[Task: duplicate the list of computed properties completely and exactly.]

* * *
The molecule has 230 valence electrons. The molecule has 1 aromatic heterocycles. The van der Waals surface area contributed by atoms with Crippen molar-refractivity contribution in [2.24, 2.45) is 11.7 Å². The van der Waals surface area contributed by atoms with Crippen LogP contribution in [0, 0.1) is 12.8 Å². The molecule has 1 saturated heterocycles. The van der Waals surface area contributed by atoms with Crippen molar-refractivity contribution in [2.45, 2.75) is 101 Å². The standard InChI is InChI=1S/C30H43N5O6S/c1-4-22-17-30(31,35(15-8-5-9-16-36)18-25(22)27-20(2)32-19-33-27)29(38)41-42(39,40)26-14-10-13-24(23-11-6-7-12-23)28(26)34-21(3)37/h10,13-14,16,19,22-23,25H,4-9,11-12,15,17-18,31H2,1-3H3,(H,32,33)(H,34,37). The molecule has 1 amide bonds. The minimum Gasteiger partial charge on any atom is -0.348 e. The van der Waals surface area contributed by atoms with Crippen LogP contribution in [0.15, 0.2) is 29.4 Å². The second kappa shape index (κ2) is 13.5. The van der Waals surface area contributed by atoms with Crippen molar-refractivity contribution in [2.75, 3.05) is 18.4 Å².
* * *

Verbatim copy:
The molecule has 230 valence electrons. The molecule has 1 aromatic heterocycles. The van der Waals surface area contributed by atoms with Crippen molar-refractivity contribution in [2.24, 2.45) is 11.7 Å². The van der Waals surface area contributed by atoms with Crippen LogP contribution in [0, 0.1) is 12.8 Å². The molecule has 1 saturated heterocycles. The van der Waals surface area contributed by atoms with Crippen molar-refractivity contribution in [2.45, 2.75) is 101 Å². The standard InChI is InChI=1S/C30H43N5O6S/c1-4-22-17-30(31,35(15-8-5-9-16-36)18-25(22)27-20(2)32-19-33-27)29(38)41-42(39,40)26-14-10-13-24(23-11-6-7-12-23)28(26)34-21(3)37/h10,13-14,16,19,22-23,25H,4-9,11-12,15,17-18,31H2,1-3H3,(H,32,33)(H,34,37). The molecule has 1 amide bonds. The minimum Gasteiger partial charge on any atom is -0.348 e. The van der Waals surface area contributed by atoms with Crippen LogP contribution in [0.15, 0.2) is 29.4 Å². The second kappa shape index (κ2) is 13.5. The van der Waals surface area contributed by atoms with Crippen molar-refractivity contribution in [2.75, 3.05) is 18.4 Å².